It was totally awkward. I was staring right into her face, and she was scantily clad, surrounded by a window lined with red neon lighting. Do I look her in the eye? How does this work? I wanted to spend more time examining, but it's not exactly polite. Even more, this situation was a photographer's worst nightmare. I've always wanted to capture everything; I just have to do it, it's engrained in me. However, if I'd taken a photo at this moment, I'm certain I would have been in danger of a beer bottle being thrown at my head. And so there I was, observing this extremely controversial scene, and I could do nothing but etch it into my memory, and I can never share that image again unless an individual decides to go to The Redlight District in Amsterdam and observe it for themselves.
Now, before things get even more awkward, I must state that I'm a graduate student of Cross-Cultural Studies, and I've spent many hours researching human trafficking and advocating it's prevention, so being in The Redlight District was not so much as an enjoyable experience, but something that I felt I needed to see and try to understand in regards to what it meant both for individuals native to Amsterdam, as well as those who had immigrated and become a part of such an extremely controversial lifestyle. However, I must leave "controversial" open to interpretation, because in reality, the Dutch did not seem to find the existence of The Redlight District very controversial at all. It is this dichotomy of traveling experiences that I actually want to focus on, as I had two choices: I could become an observer and look at "those crazy Dutch people" and "those crazy things that they do" in "that country over there," or I could become a traveler and immerse myself in my surroundings to try to understand what was happening and what it meant to me in my experience as a human being.
Now, this happens to be an extreme case of reasoning. I could have easily decided to ask why the Dutch choose to eat their french fries with mayonnaise, or why they possess such a business-focused culture, but talking about The Redlight District is so much more meaningful and causes us to look at contrasts in lifestyle or perspective. For most, rather than allowing other cultures to change our perspectives of the world, we leave our country and we observe. However, I believe that if we choose to stop being observers we will not only benefit more from travel, we will grow from it. I think going abroad should be about more than viewing other people like scientific specimens and being entertained by our obvious differences, it's about truly appreciating the many ways of life that exist. We return home unchanged instead of becoming immersed because it is easier to separate ourselves from others than it is to acknowledge the complexity of humanity and try to understand it in a deeper fashion.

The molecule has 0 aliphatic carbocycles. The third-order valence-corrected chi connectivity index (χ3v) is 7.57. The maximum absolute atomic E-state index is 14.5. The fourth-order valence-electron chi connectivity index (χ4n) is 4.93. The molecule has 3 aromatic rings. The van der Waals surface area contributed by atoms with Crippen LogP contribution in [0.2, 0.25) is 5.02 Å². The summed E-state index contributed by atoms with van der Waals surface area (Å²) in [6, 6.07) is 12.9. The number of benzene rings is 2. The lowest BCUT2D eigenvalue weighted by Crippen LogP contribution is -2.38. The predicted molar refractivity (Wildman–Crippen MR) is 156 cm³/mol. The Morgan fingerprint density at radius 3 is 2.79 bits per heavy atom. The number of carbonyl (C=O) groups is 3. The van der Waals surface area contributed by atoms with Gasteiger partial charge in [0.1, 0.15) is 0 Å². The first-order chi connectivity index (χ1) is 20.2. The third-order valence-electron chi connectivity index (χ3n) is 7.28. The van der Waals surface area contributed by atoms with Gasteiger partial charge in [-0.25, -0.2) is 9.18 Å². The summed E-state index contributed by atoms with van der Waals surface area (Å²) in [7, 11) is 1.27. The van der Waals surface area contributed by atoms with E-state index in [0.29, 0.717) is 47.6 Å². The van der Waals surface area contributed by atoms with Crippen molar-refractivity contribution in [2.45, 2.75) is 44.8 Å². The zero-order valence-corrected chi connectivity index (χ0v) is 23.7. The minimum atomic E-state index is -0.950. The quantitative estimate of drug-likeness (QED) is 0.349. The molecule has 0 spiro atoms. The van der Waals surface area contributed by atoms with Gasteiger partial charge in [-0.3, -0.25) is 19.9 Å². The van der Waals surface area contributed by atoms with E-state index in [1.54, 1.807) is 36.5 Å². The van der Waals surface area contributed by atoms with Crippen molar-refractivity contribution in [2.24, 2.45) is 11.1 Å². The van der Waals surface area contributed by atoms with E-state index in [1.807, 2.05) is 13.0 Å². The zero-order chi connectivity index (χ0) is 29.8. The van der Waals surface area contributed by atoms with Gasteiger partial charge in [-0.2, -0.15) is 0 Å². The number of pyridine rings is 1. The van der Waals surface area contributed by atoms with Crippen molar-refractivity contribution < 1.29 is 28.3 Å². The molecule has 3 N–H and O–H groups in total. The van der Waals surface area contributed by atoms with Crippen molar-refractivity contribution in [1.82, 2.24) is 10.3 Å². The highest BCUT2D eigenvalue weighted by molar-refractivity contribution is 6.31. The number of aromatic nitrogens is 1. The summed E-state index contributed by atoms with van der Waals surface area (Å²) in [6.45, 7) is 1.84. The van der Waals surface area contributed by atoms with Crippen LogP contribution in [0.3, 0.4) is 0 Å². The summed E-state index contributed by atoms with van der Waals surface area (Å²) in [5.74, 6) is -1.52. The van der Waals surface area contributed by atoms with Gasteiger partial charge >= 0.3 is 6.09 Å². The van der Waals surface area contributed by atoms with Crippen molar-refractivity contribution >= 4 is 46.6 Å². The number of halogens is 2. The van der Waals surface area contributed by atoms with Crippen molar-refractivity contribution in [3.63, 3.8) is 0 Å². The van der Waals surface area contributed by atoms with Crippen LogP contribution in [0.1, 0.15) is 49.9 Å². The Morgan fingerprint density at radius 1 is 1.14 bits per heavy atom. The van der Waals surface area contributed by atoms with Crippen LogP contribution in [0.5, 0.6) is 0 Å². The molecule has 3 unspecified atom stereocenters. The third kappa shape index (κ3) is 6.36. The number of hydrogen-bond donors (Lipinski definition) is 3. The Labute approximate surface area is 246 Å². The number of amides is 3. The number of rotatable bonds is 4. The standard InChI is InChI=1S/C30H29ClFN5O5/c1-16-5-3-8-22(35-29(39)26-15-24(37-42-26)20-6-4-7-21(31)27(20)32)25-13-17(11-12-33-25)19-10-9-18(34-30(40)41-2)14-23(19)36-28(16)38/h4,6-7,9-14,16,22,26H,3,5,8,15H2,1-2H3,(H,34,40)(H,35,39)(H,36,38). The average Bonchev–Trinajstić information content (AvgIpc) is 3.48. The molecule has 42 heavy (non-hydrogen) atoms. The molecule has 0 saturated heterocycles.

So, what does it all mean, you might be asking? Perhaps that is something that I am still trying to figure out. It's been two and a half years since I walked the streets of Amsterdam, but I can say that it did change something inside of me. I can also say hearing about individuals that live differently from Americans on television is much less effective than experiencing it in person, and that I hope to continue to expose myself to new cultural perspectives for the rest of my life. Some things in this world are beautiful, some are ugly, some are shocking, some are thrilling, and I need to see it all or I will simply experience a one-dimensional view of this world. For me, Amsterdam is where this epiphany occurred, but perhaps it could be elsewhere for others. Wherever it may be, it must happen outside of the comfort of your home. The next time you're abroad, don't divide yourself and "the others," and remember that something valuable can be learned from the way individuals live across all borders. You just have to stop observing and start traveling.